To be honest, I am not in shock about that which their language purportedly reveals, most of us had worked it out anyway without an analysis of the Cabinet’s lexicon. They are what they are, the Conservatives. Yes, the big sticky clue is in the name. To conserve means to protect from loss or harm, to use carefully or sparingly, to avoid waste. It also means to make jam, chutney and pickles. Of course our Prime Minister shouldn’t bother to tell us whether he eats a hot pastry product, and he shouldn’t really need to avuncularly advise us to ‘top-up’ our cars in the face of a fuel tanker drivers’ strike. But the thing is the Conservatives just can’t help it, it’s in their DNA to protect us nitwitted ones from harm, to avoid us wasting their jam and petrol. As much as they want to shrink the state locally, when it comes to their own fiddling at a national level with the very fabric of our lives, down to what we might want to eat for lunch, or at a football game; or telling us when we should be prepared for things we could easily deduce for ourselves, well they just can’t help themselves.
And finally, aside from the nannying and the language, my more serious point is: how has it come to this? The absurdity of last week’s tinkering with the tax system resulting in VAT on hot pies on one hand, whilst with the other they hand back money to millionaires. And, we pay them to do it to us.
*Wehrmachtskanister is the German word for their invention that we call the jerrycan – literally translated as a canister that makes a dam or a weir. Who of us has one, or indeed the garage to put it in? My linguistic objection m’lud is: what would we be calling it in the Conservative Party today if it had been invented in Italy or Spain or anywhere else for which we could coin a derogatory nationalistic term as a prefix?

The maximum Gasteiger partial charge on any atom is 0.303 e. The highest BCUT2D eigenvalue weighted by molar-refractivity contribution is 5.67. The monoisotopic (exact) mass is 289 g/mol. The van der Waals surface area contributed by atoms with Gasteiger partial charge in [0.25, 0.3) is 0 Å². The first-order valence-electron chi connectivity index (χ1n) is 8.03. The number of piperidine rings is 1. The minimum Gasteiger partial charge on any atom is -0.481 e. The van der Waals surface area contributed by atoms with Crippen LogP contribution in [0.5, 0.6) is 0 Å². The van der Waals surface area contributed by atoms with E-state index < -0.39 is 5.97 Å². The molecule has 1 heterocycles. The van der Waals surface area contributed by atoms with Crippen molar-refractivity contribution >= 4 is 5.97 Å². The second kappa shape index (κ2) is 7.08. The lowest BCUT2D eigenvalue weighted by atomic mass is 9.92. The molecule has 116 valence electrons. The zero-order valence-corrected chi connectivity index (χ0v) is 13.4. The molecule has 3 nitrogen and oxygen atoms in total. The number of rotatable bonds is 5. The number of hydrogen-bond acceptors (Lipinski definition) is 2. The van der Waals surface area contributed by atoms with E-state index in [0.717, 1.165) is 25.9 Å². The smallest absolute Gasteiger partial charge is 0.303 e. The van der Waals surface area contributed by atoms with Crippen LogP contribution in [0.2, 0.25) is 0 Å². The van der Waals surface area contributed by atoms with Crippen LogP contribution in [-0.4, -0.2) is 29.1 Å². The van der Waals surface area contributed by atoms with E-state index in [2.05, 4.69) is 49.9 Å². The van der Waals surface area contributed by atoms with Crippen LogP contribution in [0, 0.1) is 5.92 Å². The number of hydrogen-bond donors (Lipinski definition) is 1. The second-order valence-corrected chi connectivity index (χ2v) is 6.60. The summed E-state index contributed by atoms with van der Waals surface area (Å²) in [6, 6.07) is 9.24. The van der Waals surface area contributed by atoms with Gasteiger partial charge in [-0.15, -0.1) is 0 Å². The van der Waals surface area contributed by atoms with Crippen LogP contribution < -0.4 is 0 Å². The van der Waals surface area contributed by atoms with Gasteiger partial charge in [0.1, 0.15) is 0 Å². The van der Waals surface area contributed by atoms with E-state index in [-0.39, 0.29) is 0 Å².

I would analyse yesterday’s rubbish spewing from the Chancellor’s maw (first name Gideon until he changed it), but you know what? I can’t be bothered. I’m too tired. And be warned people, that is how they will keep getting away with it. It will be because people like you and me, with no money, who work but can barely make ends meet, will not have the energy to keep opposing the coalition government policies.
We won’t have to time to protest, and if by chance we do, we won’t be able to afford the petrol or the train ticket to get there. We will be In Our Place and we will be silenced and those cock-eyed, ignorant pillocks on the government Front Bench will keep feathering their nests and those of their mates. Apparently, the money a millionaire will save in tax, thanks to yesterday’s budget, will keep them in a new Porsche EVERY YEAR. Meanwhile the pensioners’ ever-diminishing pots will continue to be raided. Under a stimulus package for growth, things are starting to pick up in the States. Over here the austerity cuts have had had a negligible effect on the deficit and many of those of us on modest incomes aren’t spending because we are tired and miserable and fed-up. I can’t speak for people on benefits, but my professional experience shows me that to be a benefit claimant under the coalition is little different from being a fox hunted by a pack of hounds. The current benefit regime is putting people constantly under pressure to find jobs that either don’t exist, or that they are wildly unsuited for.